Uneven and combined development remains crucial for understanding the continued widening and deepening of capitalism. However, the nature of the heterogeneous and uneven development of contemporary capitalism, especially since the 1970s, makes problematic the characterization of capitalist totality, as a coherent stage and as a singular, albeit uneven, combination. This complicates the successful pursuit of anti-capitalism, which now requires varied but interrelated responses at all scales and involving a range of approaches, from local community activism and non-capitalist alternatives to mass Leninist-inspired parties and an international socialist movement. Thus, a far more uneven anti-capitalism is appropriate; and a single, overarching anti-capitalist process such as Permanent Revolution may not be the only or way forward. This is not an argument for a post-Marxist horizontal heterogeneity; but rather an exploration of the reasons and possibilities for a dialectical anti-capitalism, where beneficial encounters occur across the arc of anti-capitalism, within which proletariat mobilization remains a central component. Such confluence offers one starting point for contending with the perennial duality of reform and revolution, manifest today in the either/or of an anti-capitalism of total revolution and an agonistic, fractional post-Marxist politics working to reduce oppression and hardship within capitalism.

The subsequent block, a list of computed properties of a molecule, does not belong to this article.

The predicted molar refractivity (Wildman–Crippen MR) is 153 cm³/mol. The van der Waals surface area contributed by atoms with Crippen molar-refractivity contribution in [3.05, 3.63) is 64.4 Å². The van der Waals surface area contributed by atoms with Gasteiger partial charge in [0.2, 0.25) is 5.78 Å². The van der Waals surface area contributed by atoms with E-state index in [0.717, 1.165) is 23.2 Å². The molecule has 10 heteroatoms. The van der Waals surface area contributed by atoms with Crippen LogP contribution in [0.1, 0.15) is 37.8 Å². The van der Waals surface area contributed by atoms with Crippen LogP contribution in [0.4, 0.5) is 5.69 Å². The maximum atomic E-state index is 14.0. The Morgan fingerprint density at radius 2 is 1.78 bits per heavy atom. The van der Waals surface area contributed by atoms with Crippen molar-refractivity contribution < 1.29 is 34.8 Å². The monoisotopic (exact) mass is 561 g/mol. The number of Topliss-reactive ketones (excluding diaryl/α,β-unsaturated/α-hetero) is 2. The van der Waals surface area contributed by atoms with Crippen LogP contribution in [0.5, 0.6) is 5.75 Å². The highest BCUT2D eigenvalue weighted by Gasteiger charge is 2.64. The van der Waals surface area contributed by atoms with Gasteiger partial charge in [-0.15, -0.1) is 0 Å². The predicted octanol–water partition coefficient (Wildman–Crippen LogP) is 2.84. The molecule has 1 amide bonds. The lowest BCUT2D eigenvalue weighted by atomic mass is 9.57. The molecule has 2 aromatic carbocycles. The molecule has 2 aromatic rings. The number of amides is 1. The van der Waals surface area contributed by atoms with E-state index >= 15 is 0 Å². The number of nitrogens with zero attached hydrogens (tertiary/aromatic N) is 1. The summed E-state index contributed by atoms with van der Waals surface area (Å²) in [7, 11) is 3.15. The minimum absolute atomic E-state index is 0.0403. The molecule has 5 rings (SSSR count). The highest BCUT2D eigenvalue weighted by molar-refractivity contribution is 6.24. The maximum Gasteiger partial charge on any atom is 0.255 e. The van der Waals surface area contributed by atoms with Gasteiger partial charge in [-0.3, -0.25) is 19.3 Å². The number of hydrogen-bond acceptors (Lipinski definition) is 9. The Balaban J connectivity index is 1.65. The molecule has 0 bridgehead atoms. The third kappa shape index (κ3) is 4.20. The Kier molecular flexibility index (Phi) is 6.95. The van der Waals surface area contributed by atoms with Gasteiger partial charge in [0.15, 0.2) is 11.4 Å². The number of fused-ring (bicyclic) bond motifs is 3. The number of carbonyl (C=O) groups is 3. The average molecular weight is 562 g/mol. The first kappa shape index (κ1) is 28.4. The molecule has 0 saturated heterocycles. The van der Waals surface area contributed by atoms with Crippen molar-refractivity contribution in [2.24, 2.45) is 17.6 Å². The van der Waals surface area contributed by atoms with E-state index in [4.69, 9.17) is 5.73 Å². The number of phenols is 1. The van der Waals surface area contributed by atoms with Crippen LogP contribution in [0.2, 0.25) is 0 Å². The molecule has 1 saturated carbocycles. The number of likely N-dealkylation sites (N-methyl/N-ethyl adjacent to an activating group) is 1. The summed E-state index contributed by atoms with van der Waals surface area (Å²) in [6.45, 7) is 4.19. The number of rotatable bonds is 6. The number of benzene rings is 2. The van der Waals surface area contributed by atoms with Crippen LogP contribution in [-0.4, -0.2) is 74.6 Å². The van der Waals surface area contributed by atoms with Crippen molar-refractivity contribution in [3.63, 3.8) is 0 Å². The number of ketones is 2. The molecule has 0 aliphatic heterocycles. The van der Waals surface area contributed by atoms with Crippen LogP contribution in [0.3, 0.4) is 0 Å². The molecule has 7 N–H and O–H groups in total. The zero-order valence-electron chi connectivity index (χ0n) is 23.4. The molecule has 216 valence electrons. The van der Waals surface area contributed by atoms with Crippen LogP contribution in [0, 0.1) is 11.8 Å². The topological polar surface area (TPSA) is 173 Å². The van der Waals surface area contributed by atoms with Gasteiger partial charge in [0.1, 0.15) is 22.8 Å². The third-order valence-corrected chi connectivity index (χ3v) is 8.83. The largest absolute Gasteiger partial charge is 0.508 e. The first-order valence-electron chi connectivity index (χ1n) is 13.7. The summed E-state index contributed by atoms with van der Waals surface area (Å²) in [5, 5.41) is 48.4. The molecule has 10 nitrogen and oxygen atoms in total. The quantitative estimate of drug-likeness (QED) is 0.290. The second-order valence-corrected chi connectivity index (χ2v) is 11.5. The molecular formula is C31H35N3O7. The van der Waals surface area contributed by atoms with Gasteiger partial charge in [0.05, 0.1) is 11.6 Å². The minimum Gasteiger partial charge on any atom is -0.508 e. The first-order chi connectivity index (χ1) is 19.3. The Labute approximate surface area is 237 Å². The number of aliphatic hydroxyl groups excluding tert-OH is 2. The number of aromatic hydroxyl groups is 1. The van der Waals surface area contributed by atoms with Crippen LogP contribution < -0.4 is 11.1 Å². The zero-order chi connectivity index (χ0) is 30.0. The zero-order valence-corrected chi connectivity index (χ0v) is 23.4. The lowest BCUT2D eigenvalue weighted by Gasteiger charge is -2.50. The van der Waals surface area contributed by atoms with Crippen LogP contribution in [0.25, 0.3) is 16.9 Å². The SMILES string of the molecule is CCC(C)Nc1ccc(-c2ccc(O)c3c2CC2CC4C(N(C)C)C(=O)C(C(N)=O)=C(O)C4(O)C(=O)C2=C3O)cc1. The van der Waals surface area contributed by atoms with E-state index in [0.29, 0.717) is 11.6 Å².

Robert Latham is an Associate Professor in the Department of Political Science at York University. His research includes political economy, critical theory, the politics of new media, and trans-national politics. Latham recently co-organized the “Augmenting the Left” symposium and his most recent book is The Politics of Evasion: A Post-Globalization Dialogue Along the Edge of the State.
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